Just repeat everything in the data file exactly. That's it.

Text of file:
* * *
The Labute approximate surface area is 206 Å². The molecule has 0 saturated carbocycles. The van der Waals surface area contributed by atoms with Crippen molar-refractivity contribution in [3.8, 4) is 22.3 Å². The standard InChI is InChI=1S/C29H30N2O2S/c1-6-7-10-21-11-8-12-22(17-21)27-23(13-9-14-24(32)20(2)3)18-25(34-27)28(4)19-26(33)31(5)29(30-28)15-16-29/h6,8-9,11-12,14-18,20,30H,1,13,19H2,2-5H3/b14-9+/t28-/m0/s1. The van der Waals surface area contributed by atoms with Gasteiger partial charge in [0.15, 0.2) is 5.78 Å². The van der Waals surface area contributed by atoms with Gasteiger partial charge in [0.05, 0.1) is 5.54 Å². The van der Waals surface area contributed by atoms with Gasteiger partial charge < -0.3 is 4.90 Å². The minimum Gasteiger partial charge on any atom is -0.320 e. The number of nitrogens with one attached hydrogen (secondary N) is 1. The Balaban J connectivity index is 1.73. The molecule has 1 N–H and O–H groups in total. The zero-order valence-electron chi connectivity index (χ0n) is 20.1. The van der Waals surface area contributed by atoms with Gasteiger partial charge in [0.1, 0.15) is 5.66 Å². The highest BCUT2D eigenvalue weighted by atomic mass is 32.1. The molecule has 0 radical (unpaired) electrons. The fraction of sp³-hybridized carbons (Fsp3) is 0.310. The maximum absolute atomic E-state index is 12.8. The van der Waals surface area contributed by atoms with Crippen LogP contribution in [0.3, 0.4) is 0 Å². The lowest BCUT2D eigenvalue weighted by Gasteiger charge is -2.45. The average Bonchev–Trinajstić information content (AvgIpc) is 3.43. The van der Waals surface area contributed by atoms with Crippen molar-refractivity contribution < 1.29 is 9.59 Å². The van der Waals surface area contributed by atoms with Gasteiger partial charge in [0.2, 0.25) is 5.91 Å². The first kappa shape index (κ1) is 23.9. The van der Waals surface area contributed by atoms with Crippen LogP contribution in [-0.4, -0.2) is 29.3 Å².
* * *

The Labute approximate surface area is 206 Å². The molecule has 0 saturated carbocycles. The van der Waals surface area contributed by atoms with Crippen molar-refractivity contribution in [3.8, 4) is 22.3 Å². The standard InChI is InChI=1S/C29H30N2O2S/c1-6-7-10-21-11-8-12-22(17-21)27-23(13-9-14-24(32)20(2)3)18-25(34-27)28(4)19-26(33)31(5)29(30-28)15-16-29/h6,8-9,11-12,14-18,20,30H,1,13,19H2,2-5H3/b14-9+/t28-/m0/s1. The van der Waals surface area contributed by atoms with Gasteiger partial charge in [0.15, 0.2) is 5.78 Å². The van der Waals surface area contributed by atoms with Gasteiger partial charge in [0.05, 0.1) is 5.54 Å². The van der Waals surface area contributed by atoms with Gasteiger partial charge < -0.3 is 4.90 Å². The minimum Gasteiger partial charge on any atom is -0.320 e. The number of nitrogens with one attached hydrogen (secondary N) is 1. The Balaban J connectivity index is 1.73. The molecule has 1 N–H and O–H groups in total. The zero-order valence-electron chi connectivity index (χ0n) is 20.1. The van der Waals surface area contributed by atoms with Gasteiger partial charge in [0.1, 0.15) is 5.66 Å². The highest BCUT2D eigenvalue weighted by atomic mass is 32.1. The molecule has 0 radical (unpaired) electrons. The fraction of sp³-hybridized carbons (Fsp3) is 0.310. The maximum absolute atomic E-state index is 12.8. The van der Waals surface area contributed by atoms with Crippen LogP contribution in [0.3, 0.4) is 0 Å². The lowest BCUT2D eigenvalue weighted by Gasteiger charge is -2.45. The average Bonchev–Trinajstić information content (AvgIpc) is 3.43. The van der Waals surface area contributed by atoms with Crippen molar-refractivity contribution < 1.29 is 9.59 Å². The van der Waals surface area contributed by atoms with Gasteiger partial charge in [0.2, 0.25) is 5.91 Å². The first kappa shape index (κ1) is 23.9. The van der Waals surface area contributed by atoms with Crippen LogP contribution in [-0.4, -0.2) is 29.3 Å².